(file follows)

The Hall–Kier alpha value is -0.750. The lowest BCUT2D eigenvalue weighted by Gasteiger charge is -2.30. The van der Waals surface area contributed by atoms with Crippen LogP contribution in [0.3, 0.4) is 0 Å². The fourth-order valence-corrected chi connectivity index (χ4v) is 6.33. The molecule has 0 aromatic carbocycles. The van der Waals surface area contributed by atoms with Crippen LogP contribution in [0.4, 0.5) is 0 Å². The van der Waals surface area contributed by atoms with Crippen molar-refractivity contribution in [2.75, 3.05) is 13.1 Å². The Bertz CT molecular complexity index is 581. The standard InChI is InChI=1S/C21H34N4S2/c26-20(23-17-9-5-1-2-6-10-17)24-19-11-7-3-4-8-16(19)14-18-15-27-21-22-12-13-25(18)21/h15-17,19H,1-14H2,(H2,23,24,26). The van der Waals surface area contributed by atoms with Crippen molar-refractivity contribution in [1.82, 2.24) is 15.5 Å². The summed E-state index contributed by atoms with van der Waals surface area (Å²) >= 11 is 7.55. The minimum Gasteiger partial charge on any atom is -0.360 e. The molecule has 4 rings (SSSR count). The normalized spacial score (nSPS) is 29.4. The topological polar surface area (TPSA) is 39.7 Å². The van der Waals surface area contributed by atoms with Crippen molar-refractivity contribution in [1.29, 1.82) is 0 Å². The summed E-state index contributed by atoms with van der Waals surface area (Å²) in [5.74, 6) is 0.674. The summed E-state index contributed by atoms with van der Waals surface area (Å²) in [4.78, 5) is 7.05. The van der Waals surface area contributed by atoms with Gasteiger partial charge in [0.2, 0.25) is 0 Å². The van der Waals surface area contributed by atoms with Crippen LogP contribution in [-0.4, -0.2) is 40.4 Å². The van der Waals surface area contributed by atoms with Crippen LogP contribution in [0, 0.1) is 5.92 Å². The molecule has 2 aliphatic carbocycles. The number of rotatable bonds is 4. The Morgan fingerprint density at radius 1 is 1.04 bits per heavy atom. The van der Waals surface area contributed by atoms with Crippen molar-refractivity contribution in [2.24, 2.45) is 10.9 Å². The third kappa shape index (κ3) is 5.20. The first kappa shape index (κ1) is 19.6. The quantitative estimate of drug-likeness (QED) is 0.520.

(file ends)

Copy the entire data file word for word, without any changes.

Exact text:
The Hall–Kier alpha value is -0.750. The lowest BCUT2D eigenvalue weighted by Gasteiger charge is -2.30. The van der Waals surface area contributed by atoms with Crippen LogP contribution in [0.3, 0.4) is 0 Å². The fourth-order valence-corrected chi connectivity index (χ4v) is 6.33. The molecule has 0 aromatic carbocycles. The van der Waals surface area contributed by atoms with Crippen LogP contribution in [0.4, 0.5) is 0 Å². The van der Waals surface area contributed by atoms with Crippen molar-refractivity contribution in [2.75, 3.05) is 13.1 Å². The Bertz CT molecular complexity index is 581. The standard InChI is InChI=1S/C21H34N4S2/c26-20(23-17-9-5-1-2-6-10-17)24-19-11-7-3-4-8-16(19)14-18-15-27-21-22-12-13-25(18)21/h15-17,19H,1-14H2,(H2,23,24,26). The van der Waals surface area contributed by atoms with Crippen molar-refractivity contribution in [1.82, 2.24) is 15.5 Å². The summed E-state index contributed by atoms with van der Waals surface area (Å²) >= 11 is 7.55. The minimum Gasteiger partial charge on any atom is -0.360 e. The molecule has 4 rings (SSSR count). The normalized spacial score (nSPS) is 29.4. The topological polar surface area (TPSA) is 39.7 Å². The van der Waals surface area contributed by atoms with Crippen molar-refractivity contribution in [1.29, 1.82) is 0 Å². The summed E-state index contributed by atoms with van der Waals surface area (Å²) in [5.74, 6) is 0.674. The summed E-state index contributed by atoms with van der Waals surface area (Å²) in [4.78, 5) is 7.05. The van der Waals surface area contributed by atoms with Gasteiger partial charge in [0.2, 0.25) is 0 Å². The van der Waals surface area contributed by atoms with Crippen LogP contribution in [-0.4, -0.2) is 40.4 Å². The van der Waals surface area contributed by atoms with Crippen LogP contribution in [0, 0.1) is 5.92 Å². The molecule has 2 aliphatic carbocycles. The number of rotatable bonds is 4. The Morgan fingerprint density at radius 1 is 1.04 bits per heavy atom. The van der Waals surface area contributed by atoms with Crippen molar-refractivity contribution in [2.24, 2.45) is 10.9 Å². The third kappa shape index (κ3) is 5.20. The first kappa shape index (κ1) is 19.6. The quantitative estimate of drug-likeness (QED) is 0.520.